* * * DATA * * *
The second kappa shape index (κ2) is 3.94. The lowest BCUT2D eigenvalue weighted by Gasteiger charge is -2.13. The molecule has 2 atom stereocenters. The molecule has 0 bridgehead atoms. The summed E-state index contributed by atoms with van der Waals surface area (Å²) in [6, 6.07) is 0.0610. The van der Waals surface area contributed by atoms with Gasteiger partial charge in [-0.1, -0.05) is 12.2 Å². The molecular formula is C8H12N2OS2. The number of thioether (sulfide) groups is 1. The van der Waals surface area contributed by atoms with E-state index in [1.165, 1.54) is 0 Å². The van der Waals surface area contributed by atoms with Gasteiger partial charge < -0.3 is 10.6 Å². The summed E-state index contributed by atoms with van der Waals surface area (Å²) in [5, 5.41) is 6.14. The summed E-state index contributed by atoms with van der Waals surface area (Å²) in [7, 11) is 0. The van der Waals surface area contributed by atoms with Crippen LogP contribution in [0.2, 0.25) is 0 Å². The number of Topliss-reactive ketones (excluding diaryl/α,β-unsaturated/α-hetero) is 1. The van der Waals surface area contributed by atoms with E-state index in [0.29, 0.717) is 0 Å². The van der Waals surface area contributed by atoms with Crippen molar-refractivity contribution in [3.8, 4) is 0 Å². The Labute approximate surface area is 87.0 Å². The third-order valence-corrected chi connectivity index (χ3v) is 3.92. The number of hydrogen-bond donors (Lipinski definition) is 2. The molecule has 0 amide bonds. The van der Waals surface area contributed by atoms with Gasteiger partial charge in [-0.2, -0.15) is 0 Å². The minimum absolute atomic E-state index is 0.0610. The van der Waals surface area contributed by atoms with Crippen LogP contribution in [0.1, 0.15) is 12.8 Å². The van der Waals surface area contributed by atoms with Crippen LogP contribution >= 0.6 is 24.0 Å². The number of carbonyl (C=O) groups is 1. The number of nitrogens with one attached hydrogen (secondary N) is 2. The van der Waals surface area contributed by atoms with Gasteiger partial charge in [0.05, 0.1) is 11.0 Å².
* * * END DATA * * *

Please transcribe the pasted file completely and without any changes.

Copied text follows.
The second kappa shape index (κ2) is 3.94. The lowest BCUT2D eigenvalue weighted by Gasteiger charge is -2.13. The molecule has 2 atom stereocenters. The molecule has 0 bridgehead atoms. The summed E-state index contributed by atoms with van der Waals surface area (Å²) in [6, 6.07) is 0.0610. The van der Waals surface area contributed by atoms with Gasteiger partial charge in [-0.1, -0.05) is 12.2 Å². The molecular formula is C8H12N2OS2. The number of thioether (sulfide) groups is 1. The van der Waals surface area contributed by atoms with E-state index in [1.165, 1.54) is 0 Å². The van der Waals surface area contributed by atoms with Gasteiger partial charge < -0.3 is 10.6 Å². The summed E-state index contributed by atoms with van der Waals surface area (Å²) in [5, 5.41) is 6.14. The summed E-state index contributed by atoms with van der Waals surface area (Å²) in [7, 11) is 0. The van der Waals surface area contributed by atoms with Crippen LogP contribution in [0.2, 0.25) is 0 Å². The number of Topliss-reactive ketones (excluding diaryl/α,β-unsaturated/α-hetero) is 1. The van der Waals surface area contributed by atoms with E-state index in [0.29, 0.717) is 0 Å². The van der Waals surface area contributed by atoms with Crippen molar-refractivity contribution in [3.8, 4) is 0 Å². The Labute approximate surface area is 87.0 Å². The third-order valence-corrected chi connectivity index (χ3v) is 3.92. The number of hydrogen-bond donors (Lipinski definition) is 2. The molecule has 0 amide bonds. The van der Waals surface area contributed by atoms with Gasteiger partial charge in [-0.2, -0.15) is 0 Å². The minimum absolute atomic E-state index is 0.0610. The van der Waals surface area contributed by atoms with Crippen LogP contribution in [0.1, 0.15) is 12.8 Å². The van der Waals surface area contributed by atoms with Crippen LogP contribution >= 0.6 is 24.0 Å². The number of carbonyl (C=O) groups is 1. The number of nitrogens with one attached hydrogen (secondary N) is 2. The van der Waals surface area contributed by atoms with Gasteiger partial charge in [0.05, 0.1) is 11.0 Å².